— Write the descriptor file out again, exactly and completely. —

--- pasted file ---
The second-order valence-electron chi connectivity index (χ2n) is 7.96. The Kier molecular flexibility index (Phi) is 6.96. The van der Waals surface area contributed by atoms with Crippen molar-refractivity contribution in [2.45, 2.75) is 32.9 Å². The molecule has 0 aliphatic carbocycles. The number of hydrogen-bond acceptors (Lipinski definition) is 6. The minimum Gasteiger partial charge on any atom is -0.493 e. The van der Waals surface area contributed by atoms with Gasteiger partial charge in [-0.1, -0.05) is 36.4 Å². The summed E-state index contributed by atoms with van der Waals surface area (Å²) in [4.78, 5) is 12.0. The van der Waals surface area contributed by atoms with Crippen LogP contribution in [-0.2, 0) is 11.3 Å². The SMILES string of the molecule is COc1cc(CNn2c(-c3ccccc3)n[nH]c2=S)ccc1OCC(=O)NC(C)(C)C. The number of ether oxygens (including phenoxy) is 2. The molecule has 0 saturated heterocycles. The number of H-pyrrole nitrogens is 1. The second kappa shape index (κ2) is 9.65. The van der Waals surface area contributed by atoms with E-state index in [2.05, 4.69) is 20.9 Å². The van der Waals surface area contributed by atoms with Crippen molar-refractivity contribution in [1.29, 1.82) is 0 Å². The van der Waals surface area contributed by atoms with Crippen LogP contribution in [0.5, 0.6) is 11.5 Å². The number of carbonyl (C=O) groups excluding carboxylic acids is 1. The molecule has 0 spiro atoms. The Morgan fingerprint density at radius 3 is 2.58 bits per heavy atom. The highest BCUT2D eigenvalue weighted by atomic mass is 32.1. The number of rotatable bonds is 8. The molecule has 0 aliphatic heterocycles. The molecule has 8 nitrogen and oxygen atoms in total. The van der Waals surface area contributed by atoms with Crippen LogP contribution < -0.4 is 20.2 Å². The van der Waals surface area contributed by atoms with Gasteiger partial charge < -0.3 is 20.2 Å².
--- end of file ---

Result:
The second-order valence-electron chi connectivity index (χ2n) is 7.96. The Kier molecular flexibility index (Phi) is 6.96. The van der Waals surface area contributed by atoms with Crippen molar-refractivity contribution in [2.45, 2.75) is 32.9 Å². The molecule has 0 aliphatic carbocycles. The number of hydrogen-bond acceptors (Lipinski definition) is 6. The minimum Gasteiger partial charge on any atom is -0.493 e. The van der Waals surface area contributed by atoms with Gasteiger partial charge in [-0.1, -0.05) is 36.4 Å². The summed E-state index contributed by atoms with van der Waals surface area (Å²) in [4.78, 5) is 12.0. The van der Waals surface area contributed by atoms with Crippen LogP contribution in [-0.2, 0) is 11.3 Å². The SMILES string of the molecule is COc1cc(CNn2c(-c3ccccc3)n[nH]c2=S)ccc1OCC(=O)NC(C)(C)C. The number of ether oxygens (including phenoxy) is 2. The molecule has 0 saturated heterocycles. The number of H-pyrrole nitrogens is 1. The second kappa shape index (κ2) is 9.65. The van der Waals surface area contributed by atoms with E-state index in [2.05, 4.69) is 20.9 Å². The van der Waals surface area contributed by atoms with Crippen molar-refractivity contribution in [1.29, 1.82) is 0 Å². The van der Waals surface area contributed by atoms with Crippen LogP contribution in [0.5, 0.6) is 11.5 Å². The number of carbonyl (C=O) groups excluding carboxylic acids is 1. The molecule has 0 spiro atoms. The Morgan fingerprint density at radius 3 is 2.58 bits per heavy atom. The highest BCUT2D eigenvalue weighted by atomic mass is 32.1. The number of rotatable bonds is 8. The molecule has 0 aliphatic heterocycles. The molecule has 8 nitrogen and oxygen atoms in total. The van der Waals surface area contributed by atoms with Crippen LogP contribution < -0.4 is 20.2 Å². The van der Waals surface area contributed by atoms with Gasteiger partial charge < -0.3 is 20.2 Å².